Pollution Hall of Shame ‘one sided’

The process industries have criticised the Environment Agency’s pollution league table dubbed the ‘Hall of Shame’ for being one sided. Describing the exercise as ‘unbalanced’, the Chemical Industries Association (CIA) said the table ignored industry investment in pollution prevention over the past ten years. Environmental reports, produced by 70% of CIA member companies, show that […]

The process industries have criticised the Environment Agency’s pollution league table dubbed the ‘Hall of Shame’ for being one sided.

Describing the exercise as ‘unbalanced’, the Chemical Industries Association (CIA) said the table ignored industry investment in pollution prevention over the past ten years.

Environmental reports, produced by 70% of CIA member companies, show that discharges of the most dangerous ‘red-list’ substances fell 95% in the 1990 97 period. Volatile organic compound emissions fell 28% in 1995 1997. The industry’s energy efficiency improved 14% between 1990 and 1997.

ICI, which tops the league table, described the publication as ‘yesterday’s news’. It has spent £140m in the past three years on environmental improvements.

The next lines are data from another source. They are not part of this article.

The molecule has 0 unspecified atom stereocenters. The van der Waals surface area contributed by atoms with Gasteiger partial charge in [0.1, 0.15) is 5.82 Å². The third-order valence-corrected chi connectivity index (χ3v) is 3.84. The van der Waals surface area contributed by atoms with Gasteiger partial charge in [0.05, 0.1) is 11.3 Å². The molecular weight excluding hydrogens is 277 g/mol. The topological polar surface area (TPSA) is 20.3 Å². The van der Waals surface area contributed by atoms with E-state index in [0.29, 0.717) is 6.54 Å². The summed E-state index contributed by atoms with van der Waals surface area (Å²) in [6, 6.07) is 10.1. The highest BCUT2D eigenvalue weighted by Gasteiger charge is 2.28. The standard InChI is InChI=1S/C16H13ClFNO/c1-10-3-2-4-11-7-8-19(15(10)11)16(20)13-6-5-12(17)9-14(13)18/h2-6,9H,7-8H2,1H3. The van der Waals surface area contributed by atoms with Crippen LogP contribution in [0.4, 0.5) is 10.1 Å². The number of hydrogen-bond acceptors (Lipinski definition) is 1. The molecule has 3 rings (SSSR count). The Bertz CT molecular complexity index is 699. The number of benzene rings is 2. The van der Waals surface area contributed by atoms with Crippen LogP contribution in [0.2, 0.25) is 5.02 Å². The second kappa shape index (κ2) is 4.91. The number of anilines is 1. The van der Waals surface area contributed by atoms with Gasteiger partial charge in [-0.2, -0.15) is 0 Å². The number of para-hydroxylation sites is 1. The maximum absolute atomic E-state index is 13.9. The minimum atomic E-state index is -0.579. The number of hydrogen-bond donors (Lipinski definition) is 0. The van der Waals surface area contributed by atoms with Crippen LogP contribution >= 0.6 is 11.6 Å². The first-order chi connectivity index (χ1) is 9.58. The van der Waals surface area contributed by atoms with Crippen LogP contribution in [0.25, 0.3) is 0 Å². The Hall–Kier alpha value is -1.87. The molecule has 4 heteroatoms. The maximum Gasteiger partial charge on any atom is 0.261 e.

‘The positive news for the environment is that we are announcing this month that in the past three years we have reduced by a third the environmental impact of ICI’s legally permitted emissions at its plants in the UK,’ the company said.

The water industry association, Water UK, said the table needed to be put into perspective. Graham Setterfield, its director of services, said: ‘Our round-the-clock operations involve 6,500 sewage treatment plants and over 180,000 pumping stations in a 300,000km sewage network.’

Half of the industry’s £30bn investments over the past ten years have been in water quality and environmental improvements, he added.

Tyseley Waste Disposal topped the waste sub-league because of one £95,000 fine for losing a harmless radioactive source. The company acknowledged the severity of the matter and expressed its regret at the time.

Environment Agency chief executive Ed Gallagher has called for higher pollution fines. The average fine last year was £2,786. ‘Clearly this is not sending out a strong enough message,’ he said.